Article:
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bride-wars-1024The only thing more popular than going to a wedding is going to see a wedding on the big screen. My Big Fat Greek Wedding is one of the highest grossing independent films ever and movies like The Wedding Singer, Father of the Bride and Four Weddings and a Funeral have ridden the bridal train all the way to the top of the box office. This weekend 20th Century Fox is hoping that a combination of bridal bouquets and star power will pack ‘em in to see Bride Wars, a new comedy starring Kate Hudson and Anne Hathaway.

They play Liv and Emma, childhood friends with the shared fantasy of June weddings at The Plaza Hotel. When it comes time to tie the knot with their respective fiancées it looks as though that dream will finally come true. Dates are booked, dresses are purchased and flowers ordered. Everything is perfect until a scheduling error is discovered—their wedding dates had been booked for the same day—and one of them must change to another venue. When neither is willing to move dirty nuptial tricks ensue and the bride wars begin.

Bride Wars is like an extended episode of Bridezillas with more appealing leads. The old cliché about temperamental brides is amplified by a thousand, pushing the limits of how far brides will go to make sure their perfect days is, in fact perfect.

Even though it is set in a world were being engaged is the most important thing in a woman’s life—just one of many old fashioned ideas wedged into the script—the movie isn’t really about weddings, or the horrible things these two do to one another. It’s actually about friendship and finding a person who will always love you no matter what. It’s a good thing there’s some weightier subtext here because the comedy side of things pretty much falls flat.

Kate Hudson can do this sort of material in her sleep, and brings some energy and charm to the role but little else. Candice Bergen continues her winning ways as a supporting actor who steals every scene she’s in. As in The Women and Sex and the City she provides the film’s best line—it begins with, “A wedding marks the first day of the rest of your life… you have been dead until now…”—and generally shows up the younger actors in every scene.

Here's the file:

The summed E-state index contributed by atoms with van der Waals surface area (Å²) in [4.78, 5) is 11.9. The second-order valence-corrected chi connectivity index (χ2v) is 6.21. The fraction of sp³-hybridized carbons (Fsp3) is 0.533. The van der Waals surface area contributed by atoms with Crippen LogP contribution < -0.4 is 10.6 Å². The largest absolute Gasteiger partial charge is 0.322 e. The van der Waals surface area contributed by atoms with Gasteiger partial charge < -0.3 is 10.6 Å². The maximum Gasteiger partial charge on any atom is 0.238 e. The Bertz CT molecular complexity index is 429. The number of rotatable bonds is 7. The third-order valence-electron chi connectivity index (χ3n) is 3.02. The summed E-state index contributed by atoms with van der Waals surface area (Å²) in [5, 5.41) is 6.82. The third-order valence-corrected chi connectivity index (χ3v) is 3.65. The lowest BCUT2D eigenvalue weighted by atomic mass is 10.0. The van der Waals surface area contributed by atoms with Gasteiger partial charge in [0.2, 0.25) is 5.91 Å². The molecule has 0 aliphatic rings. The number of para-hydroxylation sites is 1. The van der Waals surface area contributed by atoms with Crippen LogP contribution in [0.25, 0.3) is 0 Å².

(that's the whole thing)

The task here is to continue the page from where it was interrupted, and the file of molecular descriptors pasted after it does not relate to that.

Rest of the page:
As for Anne Hathaway, Bride Wars feels like a giant step backward after her delicate and layered performance in Rachel Getting Married. I know girls just wanna have fun, and after serious turns in Rachel and the psychological thriller Passengers she perhaps was looking to hone her comedy chops, but Bride Wars plays along the same lines as a sitcom and we’ve simply come to expect more from her.

There is even some talk in the blogosphere that this stale performance could actually harm her chances with Oscar voters à la the Eddie Murphy Norbit snafu. Many blame his failure to take home an Oscar for his work in Dreamgirls on Norbit, which was released the same weekend that many voters were filling out their ballots. Let’s hope the Academy gets it right this time and chooses to celebrate Hathaway’s star turn in Rachel and not punish her for taking on thoroughly average work like Bride Wars.

Bride Wars marks the beginning of the January doldrums. After an exciting movie season that saw the release of interesting movies like The Wrestler it’s always a bit of a slap in the face when the b-material gets dumped into theatres. Bride Wars is little more than a sitcom premise stretched to feature length.

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